People with cheerful temperaments are significantly less likely to suffer a coronary event such as a heart attack or sudden cardiac death, new Johns Hopkins research suggests.
Previous research has shown that depressed and anxious people are more likely to have heart attacks and to die from them than those whose dispositions are sunnier. But the Johns Hopkins researchers say their study shows that a general sense of well-being—feeling cheerful, relaxed, energetic, and satisfied with life—actually reduces the chances of a heart attack.
A report on the research is published in the American Journal of Cardiology.
"If you are by nature a cheerful person and look on the bright side of things, you are more likely to be protected from cardiac events," says study leader Lisa R. Yanek, an assistant professor in the Division of General Internal Medicine at the Johns Hopkins University School of Medicine. "A happier temperament has an actual effect on disease and you may be healthier as a result."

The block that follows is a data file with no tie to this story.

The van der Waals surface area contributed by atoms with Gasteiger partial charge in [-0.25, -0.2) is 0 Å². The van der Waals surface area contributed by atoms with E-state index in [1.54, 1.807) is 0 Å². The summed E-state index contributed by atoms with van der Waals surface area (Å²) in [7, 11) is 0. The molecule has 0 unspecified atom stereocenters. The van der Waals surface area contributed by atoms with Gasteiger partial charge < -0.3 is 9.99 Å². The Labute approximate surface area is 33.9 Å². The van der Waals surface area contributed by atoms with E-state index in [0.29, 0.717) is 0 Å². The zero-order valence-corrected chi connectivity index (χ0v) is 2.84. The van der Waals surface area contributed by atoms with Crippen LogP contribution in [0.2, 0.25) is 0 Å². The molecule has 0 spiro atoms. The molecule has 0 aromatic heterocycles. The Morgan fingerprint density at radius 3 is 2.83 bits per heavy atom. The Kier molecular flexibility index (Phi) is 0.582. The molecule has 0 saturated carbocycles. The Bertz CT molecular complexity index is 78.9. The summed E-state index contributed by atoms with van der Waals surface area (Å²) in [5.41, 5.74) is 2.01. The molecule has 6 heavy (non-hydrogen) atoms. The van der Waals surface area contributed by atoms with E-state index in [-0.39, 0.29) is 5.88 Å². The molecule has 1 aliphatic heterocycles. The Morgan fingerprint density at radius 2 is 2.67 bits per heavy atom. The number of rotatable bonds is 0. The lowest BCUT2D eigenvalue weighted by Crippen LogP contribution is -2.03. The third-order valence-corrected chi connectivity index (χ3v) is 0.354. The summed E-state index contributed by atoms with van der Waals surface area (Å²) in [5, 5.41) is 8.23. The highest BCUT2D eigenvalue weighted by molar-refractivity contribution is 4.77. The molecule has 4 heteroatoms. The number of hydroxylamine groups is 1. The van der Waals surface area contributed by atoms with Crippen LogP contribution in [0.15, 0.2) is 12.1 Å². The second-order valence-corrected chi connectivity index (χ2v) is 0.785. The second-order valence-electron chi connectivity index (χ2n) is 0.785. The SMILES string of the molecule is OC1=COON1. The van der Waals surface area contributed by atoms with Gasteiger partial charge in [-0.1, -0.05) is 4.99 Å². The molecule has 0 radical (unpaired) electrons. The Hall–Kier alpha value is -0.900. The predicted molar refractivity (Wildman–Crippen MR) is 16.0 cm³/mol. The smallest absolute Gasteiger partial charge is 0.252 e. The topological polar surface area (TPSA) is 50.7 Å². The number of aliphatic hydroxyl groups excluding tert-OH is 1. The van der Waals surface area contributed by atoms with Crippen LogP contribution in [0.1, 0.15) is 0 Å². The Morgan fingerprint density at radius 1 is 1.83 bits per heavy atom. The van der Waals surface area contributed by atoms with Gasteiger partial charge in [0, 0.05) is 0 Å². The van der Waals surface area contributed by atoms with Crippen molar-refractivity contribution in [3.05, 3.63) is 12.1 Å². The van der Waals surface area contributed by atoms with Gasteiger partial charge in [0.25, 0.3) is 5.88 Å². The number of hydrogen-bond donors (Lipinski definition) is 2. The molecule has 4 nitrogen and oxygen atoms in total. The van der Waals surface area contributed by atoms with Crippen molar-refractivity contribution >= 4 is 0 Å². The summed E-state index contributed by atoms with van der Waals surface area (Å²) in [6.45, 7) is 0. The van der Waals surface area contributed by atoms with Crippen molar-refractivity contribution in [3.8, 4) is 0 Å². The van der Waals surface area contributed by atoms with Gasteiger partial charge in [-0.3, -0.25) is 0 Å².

Yanek cautioned that cheerful personalities are likely part of the temperament we are born with, not something we can easily change. While some have suggested it's possible that people lucky enough to have such a trait are also more likely to take better care of themselves and have more energy to do so, Yanek says her research shows that people with higher levels of well-being still had many risk factors for coronary disease but had fewer serious heart events.Read more from Hopkins Medicine